It might seem an obvious correlation: the more training a driver completes, the better his or her safety record. And, when combined with hours of service, this logic is generally considered to be true in transportation and other industries. In recent months, however, the White House Office of Management and Budget suggests the Federal Motor Carrier Safety Administration’s data supporting the argument’s validity is limited, and is requesting further investigation before the adoption of a federal rule outlining driver training standards.
According to the FMCSA website, current entry-level driver training standards necessitate addressing the following four areas:
Driver qualification requirements. The Federal rules on medical certification, medical examination procedures, general qualifications, responsibilities, and disqualifications based on various offenses, orders, and loss of driving privileges.
Hours of service of drivers. The limitations on driving hours, the requirement to be off-duty for certain periods of time, record of duty status preparation, and exceptions. Fatigue countermeasures as a means to avoid crashes.
Driver wellness. Basic health maintenance including diet and exercise. The importance of avoiding excessive use of alcohol.
Whistleblower protection. The right of an employee to question the safety practices of an employer without the employee’s risk of losing a job or being subject to reprisals simply for stating a safety concern.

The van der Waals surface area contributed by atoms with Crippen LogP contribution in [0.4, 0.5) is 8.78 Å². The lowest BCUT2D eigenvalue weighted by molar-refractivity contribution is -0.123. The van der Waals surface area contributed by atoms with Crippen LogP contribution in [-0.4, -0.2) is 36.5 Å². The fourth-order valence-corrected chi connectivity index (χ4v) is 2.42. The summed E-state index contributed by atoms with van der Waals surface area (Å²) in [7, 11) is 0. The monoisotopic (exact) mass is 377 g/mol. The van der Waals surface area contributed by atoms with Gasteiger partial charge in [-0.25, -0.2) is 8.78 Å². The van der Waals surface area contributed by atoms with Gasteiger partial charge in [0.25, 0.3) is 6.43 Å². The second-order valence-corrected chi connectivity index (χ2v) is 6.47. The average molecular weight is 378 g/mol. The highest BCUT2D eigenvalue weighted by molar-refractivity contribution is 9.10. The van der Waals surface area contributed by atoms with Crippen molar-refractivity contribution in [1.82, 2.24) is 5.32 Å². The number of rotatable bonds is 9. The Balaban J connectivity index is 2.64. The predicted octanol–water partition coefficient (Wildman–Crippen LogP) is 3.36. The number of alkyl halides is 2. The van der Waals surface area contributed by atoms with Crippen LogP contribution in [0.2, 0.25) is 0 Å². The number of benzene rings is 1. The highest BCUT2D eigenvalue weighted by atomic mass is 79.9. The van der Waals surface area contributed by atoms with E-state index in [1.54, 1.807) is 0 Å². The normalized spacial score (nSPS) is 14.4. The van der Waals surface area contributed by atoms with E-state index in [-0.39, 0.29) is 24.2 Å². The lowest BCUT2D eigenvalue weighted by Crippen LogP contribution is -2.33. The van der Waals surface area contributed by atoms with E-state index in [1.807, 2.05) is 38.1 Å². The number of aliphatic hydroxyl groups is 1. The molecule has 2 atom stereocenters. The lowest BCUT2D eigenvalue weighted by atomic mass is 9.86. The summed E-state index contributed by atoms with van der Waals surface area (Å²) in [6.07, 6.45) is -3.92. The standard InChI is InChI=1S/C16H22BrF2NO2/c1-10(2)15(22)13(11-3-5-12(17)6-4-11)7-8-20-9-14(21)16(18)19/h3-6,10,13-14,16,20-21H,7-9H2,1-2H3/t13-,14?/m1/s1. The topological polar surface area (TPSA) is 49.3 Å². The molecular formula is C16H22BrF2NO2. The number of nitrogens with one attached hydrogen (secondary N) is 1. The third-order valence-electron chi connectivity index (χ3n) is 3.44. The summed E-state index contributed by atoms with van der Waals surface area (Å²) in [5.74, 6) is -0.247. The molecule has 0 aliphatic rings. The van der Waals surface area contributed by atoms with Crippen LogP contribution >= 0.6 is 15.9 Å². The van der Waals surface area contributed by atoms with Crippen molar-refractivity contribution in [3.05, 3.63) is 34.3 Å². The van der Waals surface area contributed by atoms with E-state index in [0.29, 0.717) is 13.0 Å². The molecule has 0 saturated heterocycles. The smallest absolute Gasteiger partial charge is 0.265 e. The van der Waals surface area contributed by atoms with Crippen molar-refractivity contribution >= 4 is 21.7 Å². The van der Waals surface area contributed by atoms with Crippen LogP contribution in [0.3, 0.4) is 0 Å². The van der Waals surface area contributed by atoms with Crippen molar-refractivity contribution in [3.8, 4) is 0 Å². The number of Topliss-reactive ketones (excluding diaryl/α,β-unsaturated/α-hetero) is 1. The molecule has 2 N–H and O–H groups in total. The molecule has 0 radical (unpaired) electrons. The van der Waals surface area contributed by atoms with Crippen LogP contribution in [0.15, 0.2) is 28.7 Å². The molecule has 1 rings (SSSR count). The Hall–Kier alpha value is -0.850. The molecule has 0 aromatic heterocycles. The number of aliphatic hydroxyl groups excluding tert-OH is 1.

These current standards help prepare first-time drivers for their time on the roads, but officials question if this training alone creates safer drivers.
In preparation for a review by the Office of Management and Budget, a 26-person committee, the Entry-Level Driver Training Advisory Committee (ELDTAC), has been established to help FMCSA better analyze the data—or, at least, analyzing the cost-benefit correlation between increased training and an improved safety record.
The committee’s findings are considered a critical component in the creation of the FMCSA’s first-ever negotiated federal rule on training standards for entry-level drivers. These findings could also help the administration withstand an in-depth review by the Office of Management and Budget.
But first, the committee needs more data to analyze, with concerns that the lack of data could require the agency to issue a “break-even” cost-benefit analysis, which would work against the adoption of a federal rule. To gather more information in support of these claims, the administration will send out requests for data from within the industry, data that will hopefully demonstrate that those drivers who attended truck driver schools tend to have better, safer driving records.